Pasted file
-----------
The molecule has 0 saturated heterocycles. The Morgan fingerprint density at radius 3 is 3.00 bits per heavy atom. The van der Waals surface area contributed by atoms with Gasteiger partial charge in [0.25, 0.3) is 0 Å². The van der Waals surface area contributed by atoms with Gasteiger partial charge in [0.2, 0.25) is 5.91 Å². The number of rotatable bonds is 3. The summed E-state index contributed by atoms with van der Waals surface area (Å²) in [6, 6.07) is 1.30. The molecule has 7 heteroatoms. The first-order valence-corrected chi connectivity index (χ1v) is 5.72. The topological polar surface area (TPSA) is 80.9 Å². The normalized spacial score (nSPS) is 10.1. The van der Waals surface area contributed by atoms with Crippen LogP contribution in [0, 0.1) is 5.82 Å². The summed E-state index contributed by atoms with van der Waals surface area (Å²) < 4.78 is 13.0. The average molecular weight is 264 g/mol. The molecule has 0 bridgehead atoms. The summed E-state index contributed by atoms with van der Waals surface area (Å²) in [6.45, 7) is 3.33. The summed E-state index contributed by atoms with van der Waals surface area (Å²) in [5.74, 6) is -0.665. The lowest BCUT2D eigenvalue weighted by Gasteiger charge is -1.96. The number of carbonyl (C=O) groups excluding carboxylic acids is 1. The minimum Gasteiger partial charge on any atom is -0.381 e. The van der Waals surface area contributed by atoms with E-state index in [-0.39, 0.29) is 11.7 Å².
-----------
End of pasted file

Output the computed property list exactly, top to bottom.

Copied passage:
The molecule has 0 saturated heterocycles. The Morgan fingerprint density at radius 3 is 3.00 bits per heavy atom. The van der Waals surface area contributed by atoms with Gasteiger partial charge in [0.25, 0.3) is 0 Å². The van der Waals surface area contributed by atoms with Gasteiger partial charge in [0.2, 0.25) is 5.91 Å². The number of rotatable bonds is 3. The summed E-state index contributed by atoms with van der Waals surface area (Å²) in [6, 6.07) is 1.30. The molecule has 7 heteroatoms. The first-order valence-corrected chi connectivity index (χ1v) is 5.72. The topological polar surface area (TPSA) is 80.9 Å². The normalized spacial score (nSPS) is 10.1. The van der Waals surface area contributed by atoms with Crippen LogP contribution in [0, 0.1) is 5.82 Å². The summed E-state index contributed by atoms with van der Waals surface area (Å²) < 4.78 is 13.0. The average molecular weight is 264 g/mol. The molecule has 0 bridgehead atoms. The summed E-state index contributed by atoms with van der Waals surface area (Å²) in [6.45, 7) is 3.33. The summed E-state index contributed by atoms with van der Waals surface area (Å²) in [5.74, 6) is -0.665. The lowest BCUT2D eigenvalue weighted by Gasteiger charge is -1.96. The number of carbonyl (C=O) groups excluding carboxylic acids is 1. The minimum Gasteiger partial charge on any atom is -0.381 e. The van der Waals surface area contributed by atoms with E-state index in [-0.39, 0.29) is 11.7 Å².